Ganesh NW (Ganesh II/III)

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Ganesh NW
Ganesh II
Ganesh Himal air view.jpg
Ganesh Himal massif. Ganesh NW is the third peak from the right
Highest point
Elevation 7,118 m (23,353 ft)
Prominence 1,198 m (3,930 ft)
Coordinates 28°22′45″N 85°03′24″E / 28.37917°N 85.05667°E / 28.37917; 85.05667Coordinates: 28°22′45″N 85°03′24″E / 28.37917°N 85.05667°E / 28.37917; 85.05667
Geography
Ganesh NW is located in Nepal
Ganesh NW
Ganesh NW
Location in Nepal
Location Nepal
Parent range Ganesh Himal, Himalaya
Climbing
First ascent 16 October 1981
Easiest route rock/snow/ice climb

Ganesh NW (or Ganesh II, or sometimes Ganesh III) is a peak of the Ganesh Himal, which is a subrange of the Himalayan range.

Ganesh NW, and the entire Ganesh Himal, lie between the Budhi Gandaki and Trisuli Gandaki valleys, about 70 km northwest of Kathmandu. Ganesh NW lies about seven km west of Yangra (Ganesh I).

Nomenclature for this peak is ambgiuous and confusing, and varies between sources. Many sources refer to this peak as Ganesh III, and also as Salasungo. However Salasungo more properly refers to a different peak in the Ganesh Himal, Ganesh SE or Ganesh III. The name Ganesh II is used on the Finnmap, the most recent authoritative source.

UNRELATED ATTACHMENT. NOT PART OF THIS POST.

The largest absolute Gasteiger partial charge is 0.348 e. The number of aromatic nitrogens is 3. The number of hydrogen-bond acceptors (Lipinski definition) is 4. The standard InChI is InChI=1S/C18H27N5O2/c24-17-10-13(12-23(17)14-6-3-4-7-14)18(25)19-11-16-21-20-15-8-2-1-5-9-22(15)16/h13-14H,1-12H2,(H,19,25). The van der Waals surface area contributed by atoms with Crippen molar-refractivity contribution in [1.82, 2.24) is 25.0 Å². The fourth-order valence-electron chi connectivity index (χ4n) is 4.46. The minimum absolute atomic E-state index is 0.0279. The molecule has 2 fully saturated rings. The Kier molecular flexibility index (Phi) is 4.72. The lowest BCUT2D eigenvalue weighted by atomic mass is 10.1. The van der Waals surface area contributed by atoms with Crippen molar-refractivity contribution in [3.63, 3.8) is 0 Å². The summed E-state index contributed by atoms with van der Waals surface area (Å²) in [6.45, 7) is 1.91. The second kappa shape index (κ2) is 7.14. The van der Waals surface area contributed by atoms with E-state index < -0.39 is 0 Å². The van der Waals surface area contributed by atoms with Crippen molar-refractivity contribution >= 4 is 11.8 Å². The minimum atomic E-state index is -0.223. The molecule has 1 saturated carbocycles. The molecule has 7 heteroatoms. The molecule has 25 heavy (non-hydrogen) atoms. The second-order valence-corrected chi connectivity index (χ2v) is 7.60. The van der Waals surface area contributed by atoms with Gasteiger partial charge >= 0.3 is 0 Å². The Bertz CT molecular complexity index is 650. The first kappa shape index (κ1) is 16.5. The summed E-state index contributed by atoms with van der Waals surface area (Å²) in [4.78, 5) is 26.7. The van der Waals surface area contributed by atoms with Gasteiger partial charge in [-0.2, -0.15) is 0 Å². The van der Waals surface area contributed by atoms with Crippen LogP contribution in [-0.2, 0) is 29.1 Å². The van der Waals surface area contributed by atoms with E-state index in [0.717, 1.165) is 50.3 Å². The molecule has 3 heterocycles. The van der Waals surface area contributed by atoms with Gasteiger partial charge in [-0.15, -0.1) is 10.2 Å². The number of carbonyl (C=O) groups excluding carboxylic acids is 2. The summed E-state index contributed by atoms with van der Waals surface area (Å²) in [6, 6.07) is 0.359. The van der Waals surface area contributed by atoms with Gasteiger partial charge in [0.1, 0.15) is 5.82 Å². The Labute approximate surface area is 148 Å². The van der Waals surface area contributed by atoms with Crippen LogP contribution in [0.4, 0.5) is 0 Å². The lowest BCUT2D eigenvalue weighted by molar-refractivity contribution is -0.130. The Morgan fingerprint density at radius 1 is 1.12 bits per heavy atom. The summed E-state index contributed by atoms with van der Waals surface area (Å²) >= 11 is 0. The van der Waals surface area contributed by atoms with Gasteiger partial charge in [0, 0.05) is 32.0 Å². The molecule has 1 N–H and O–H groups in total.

Notable features[edit]

Although low in elevation among the major mountains of Nepal, Ganesh NW is exceptional in its steep rise above local terrain. For example, it rises 5800 m from the Burhi Gandaki in a horizontal distance of about 16 km.

Climbing history[edit]

There were six unsuccessful attempts on this peak, including attempts in 1953 and 1954, before two simultaneous first ascents in October 1981. The two successful teams were a German-Sherpa team (Hermann Warth, Ang Chappal, Nga Temba) on the North Ridge, and a Japanese-Sherpa group (N. Kuwahara, J. Nakamura, N. Hase, Tendi Sherpa, Kirke Sherpa) on the Northeast Spur. The two groups combined at 6,300 metres and finished on the North Face.

There have been two additional unsuccessful attempts since 1981, in 1988 and 1992, but no more ascents of the peak.[1]

Sources[edit]

  • H. Adams Carter, "Classification of the Himalaya," American Alpine Journal 1985.
  • Jill Neate, High Asia: An Illustrated History of the 7000 Metre Peaks, ISBN 0-89886-238-8
  • DEM files for the Himalaya (Corrected versions of SRTM data)

References[edit]

  1. ^ "Himalayan Index". Retrieved 2006-09-20. 

External links[edit]